The Vietnam War from the perspectives of 2 American veterans, as told to Columbia audience – Columbia Daily Tribune

Two people who had very different experiences of the Vietnam War shared their stories Wednesday with a Columbia audience at the Holiday Inn Executive Center.
The National Stars and Stripes Museum and Library in Bloomfield sponsored the event. Several veterans, active-duty military and ROTC cadets were in the crowd.
First up was Wayne Wallingford, a former B-52 pilot during the war, a former state senator and the current director of the Missouri Department of Revenue. He’s a retired Air Force colonel.
“I’m going to tell you what it was like from 35,000 feet, and Col. Clark will tell you what it was like at ground level,” Wallingford said, referring to the other speaker, John Clark.
Wallingford flew missions during 11 days of bombing of North Vietnam at the end of 1972, to convince the North Vietnamese to negotiate.
“It was the largest B-52 commitment during the war,” Wallingford said. “It rained destruction on North Vietnam during those 11 days.”
North Vietnam was heavily defended, he said.
“No one thought the B-52s would be able to survive flying in such a densely defended target area as that,” Wallingford said.
Several of the bombers were lost, he said.
The B-52 was a “flying bomb,” Wallingford said. It had 312,000 pounds of fuel and 70,000 pounds of bombs.
“You get hit by a surface-to-air missile, and your odds aren’t good,” Wallingford said.
His plane did get hit during a sortie but survived, he said.
The North Vietnamese ran out of missiles, and they couldn’t be resupplied because the infrastructure had been destroyed, he said.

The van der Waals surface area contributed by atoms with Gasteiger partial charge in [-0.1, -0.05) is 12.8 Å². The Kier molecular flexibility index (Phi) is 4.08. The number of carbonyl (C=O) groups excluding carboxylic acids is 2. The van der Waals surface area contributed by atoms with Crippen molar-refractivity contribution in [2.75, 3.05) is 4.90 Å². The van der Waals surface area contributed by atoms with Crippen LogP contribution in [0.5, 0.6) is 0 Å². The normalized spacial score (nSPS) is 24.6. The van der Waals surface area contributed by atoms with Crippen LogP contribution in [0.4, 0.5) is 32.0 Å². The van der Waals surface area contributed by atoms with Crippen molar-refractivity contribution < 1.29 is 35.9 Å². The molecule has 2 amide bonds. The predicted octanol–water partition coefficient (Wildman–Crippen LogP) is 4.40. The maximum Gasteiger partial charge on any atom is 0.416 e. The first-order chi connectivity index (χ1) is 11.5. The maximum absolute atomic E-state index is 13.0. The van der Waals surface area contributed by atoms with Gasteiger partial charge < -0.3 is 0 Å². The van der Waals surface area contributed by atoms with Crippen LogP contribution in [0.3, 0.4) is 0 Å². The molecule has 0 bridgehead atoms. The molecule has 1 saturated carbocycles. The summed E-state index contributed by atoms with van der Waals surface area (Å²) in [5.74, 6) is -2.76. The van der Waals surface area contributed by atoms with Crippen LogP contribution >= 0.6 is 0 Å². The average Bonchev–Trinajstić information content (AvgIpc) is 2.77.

“We had the North Vietnamese at their knees,” he said.
North Vietnam returned to the negotiations, and the war was over by late January, with 591 American prisoners of war returned home by March, including Clark.
“Now you have heard from the rescuer, and I will give you a little bit what it was like to be rescued,” said Clark, of Columbia. He’s also a retired Air Force colonel.
After nearly six years, he was tired of being a prisoner of war, he said.
Their prison camp was in the center of Hanoi, the capital city of Vietnam.
“One of the discussions that persisted was between the pessimists and the optimists” among the prisoners, he said.
If there was a tiny piece of pork in their “sewer grass soup,” he said the optimists thought they were being fattened to go home.
Another discussion was whether our country would negotiate for their release during peace talks or if they would be tried as war criminals and executed.
“The argument of the pessimists was we were just a big liability,” he said.
Being what he termed a “logical realist,” Clark said he thought that his country wouldn’t allow them to be forgotten.
It was winter 1972, but they didn’t keep track of dates.
“The ground one day jiggled like a bowl of Jell-O,” he said.
There were aftershocks. An earthquake?
“It was kind of a mystery to us,” he said. “But then we heard the thunder.”
The sky was clear.
“Holy cow, nothing could do that but our BUFFs, our B-52s,” Clark said.
The response was immediate.
“When the B-52s came to town, Hanoi just erupted like a volcano” with anti-aircraft missiles, Clark said.
The prisoners watched the bedlam over the next 11 days with glee, he said.
Some pilots flew the bombers low over the prison, causing prisoners to cheer.
By early 1973, he and the other prisoners were released and they headed back home, he said.
There must be an accounting of those still missing, he said.
Roger McKinney is the education reporter for the Tribune. You can email him at or 573-815-1719. He’s on Twitter at @rmckinney9.


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